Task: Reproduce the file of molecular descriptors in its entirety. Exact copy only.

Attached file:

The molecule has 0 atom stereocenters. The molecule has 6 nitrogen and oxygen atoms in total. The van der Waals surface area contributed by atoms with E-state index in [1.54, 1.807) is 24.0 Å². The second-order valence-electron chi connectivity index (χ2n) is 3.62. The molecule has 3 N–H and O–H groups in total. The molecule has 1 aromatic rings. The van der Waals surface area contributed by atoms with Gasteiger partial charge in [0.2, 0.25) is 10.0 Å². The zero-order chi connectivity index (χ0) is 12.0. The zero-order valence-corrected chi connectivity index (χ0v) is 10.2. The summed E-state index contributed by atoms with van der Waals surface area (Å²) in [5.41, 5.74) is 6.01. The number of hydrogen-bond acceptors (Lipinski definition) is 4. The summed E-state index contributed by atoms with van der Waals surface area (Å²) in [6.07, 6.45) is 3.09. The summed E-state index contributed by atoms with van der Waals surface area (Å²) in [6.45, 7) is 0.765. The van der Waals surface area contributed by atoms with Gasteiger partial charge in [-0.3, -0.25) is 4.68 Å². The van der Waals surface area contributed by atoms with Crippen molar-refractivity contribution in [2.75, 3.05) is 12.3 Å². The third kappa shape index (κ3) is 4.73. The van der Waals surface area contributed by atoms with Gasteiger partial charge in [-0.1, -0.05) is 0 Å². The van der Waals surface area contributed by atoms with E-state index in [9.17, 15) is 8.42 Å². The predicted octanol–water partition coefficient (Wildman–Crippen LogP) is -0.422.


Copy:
The molecule has 0 atom stereocenters. The molecule has 6 nitrogen and oxygen atoms in total. The van der Waals surface area contributed by atoms with E-state index in [1.54, 1.807) is 24.0 Å². The second-order valence-electron chi connectivity index (χ2n) is 3.62. The molecule has 3 N–H and O–H groups in total. The molecule has 1 aromatic rings. The van der Waals surface area contributed by atoms with Gasteiger partial charge in [0.2, 0.25) is 10.0 Å². The zero-order chi connectivity index (χ0) is 12.0. The zero-order valence-corrected chi connectivity index (χ0v) is 10.2. The summed E-state index contributed by atoms with van der Waals surface area (Å²) in [5.41, 5.74) is 6.01. The number of hydrogen-bond acceptors (Lipinski definition) is 4. The summed E-state index contributed by atoms with van der Waals surface area (Å²) in [6.07, 6.45) is 3.09. The summed E-state index contributed by atoms with van der Waals surface area (Å²) in [6.45, 7) is 0.765. The van der Waals surface area contributed by atoms with Gasteiger partial charge in [-0.3, -0.25) is 4.68 Å². The van der Waals surface area contributed by atoms with Crippen molar-refractivity contribution in [2.75, 3.05) is 12.3 Å². The third kappa shape index (κ3) is 4.73. The van der Waals surface area contributed by atoms with Gasteiger partial charge in [-0.1, -0.05) is 0 Å². The van der Waals surface area contributed by atoms with E-state index in [9.17, 15) is 8.42 Å². The predicted octanol–water partition coefficient (Wildman–Crippen LogP) is -0.422.